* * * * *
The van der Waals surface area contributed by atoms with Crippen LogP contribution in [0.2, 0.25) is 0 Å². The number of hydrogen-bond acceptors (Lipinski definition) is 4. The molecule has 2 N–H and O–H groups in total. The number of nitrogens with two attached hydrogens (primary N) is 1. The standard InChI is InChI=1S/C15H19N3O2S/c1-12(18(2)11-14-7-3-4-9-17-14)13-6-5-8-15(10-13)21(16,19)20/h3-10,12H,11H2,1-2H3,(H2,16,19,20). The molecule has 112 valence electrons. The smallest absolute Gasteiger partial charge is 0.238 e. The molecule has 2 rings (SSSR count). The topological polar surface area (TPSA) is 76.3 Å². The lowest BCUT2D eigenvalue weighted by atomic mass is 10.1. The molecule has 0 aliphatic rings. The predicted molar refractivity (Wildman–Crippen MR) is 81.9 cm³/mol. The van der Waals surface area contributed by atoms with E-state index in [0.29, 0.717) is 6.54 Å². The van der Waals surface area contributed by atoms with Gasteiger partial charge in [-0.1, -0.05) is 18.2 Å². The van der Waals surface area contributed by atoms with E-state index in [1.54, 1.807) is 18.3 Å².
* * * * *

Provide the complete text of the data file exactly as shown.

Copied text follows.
The van der Waals surface area contributed by atoms with Crippen LogP contribution in [0.2, 0.25) is 0 Å². The number of hydrogen-bond acceptors (Lipinski definition) is 4. The molecule has 2 N–H and O–H groups in total. The number of nitrogens with two attached hydrogens (primary N) is 1. The standard InChI is InChI=1S/C15H19N3O2S/c1-12(18(2)11-14-7-3-4-9-17-14)13-6-5-8-15(10-13)21(16,19)20/h3-10,12H,11H2,1-2H3,(H2,16,19,20). The molecule has 112 valence electrons. The smallest absolute Gasteiger partial charge is 0.238 e. The molecule has 2 rings (SSSR count). The topological polar surface area (TPSA) is 76.3 Å². The lowest BCUT2D eigenvalue weighted by atomic mass is 10.1. The molecule has 0 aliphatic rings. The predicted molar refractivity (Wildman–Crippen MR) is 81.9 cm³/mol. The van der Waals surface area contributed by atoms with E-state index in [0.29, 0.717) is 6.54 Å². The van der Waals surface area contributed by atoms with Gasteiger partial charge in [-0.1, -0.05) is 18.2 Å². The van der Waals surface area contributed by atoms with E-state index in [1.54, 1.807) is 18.3 Å².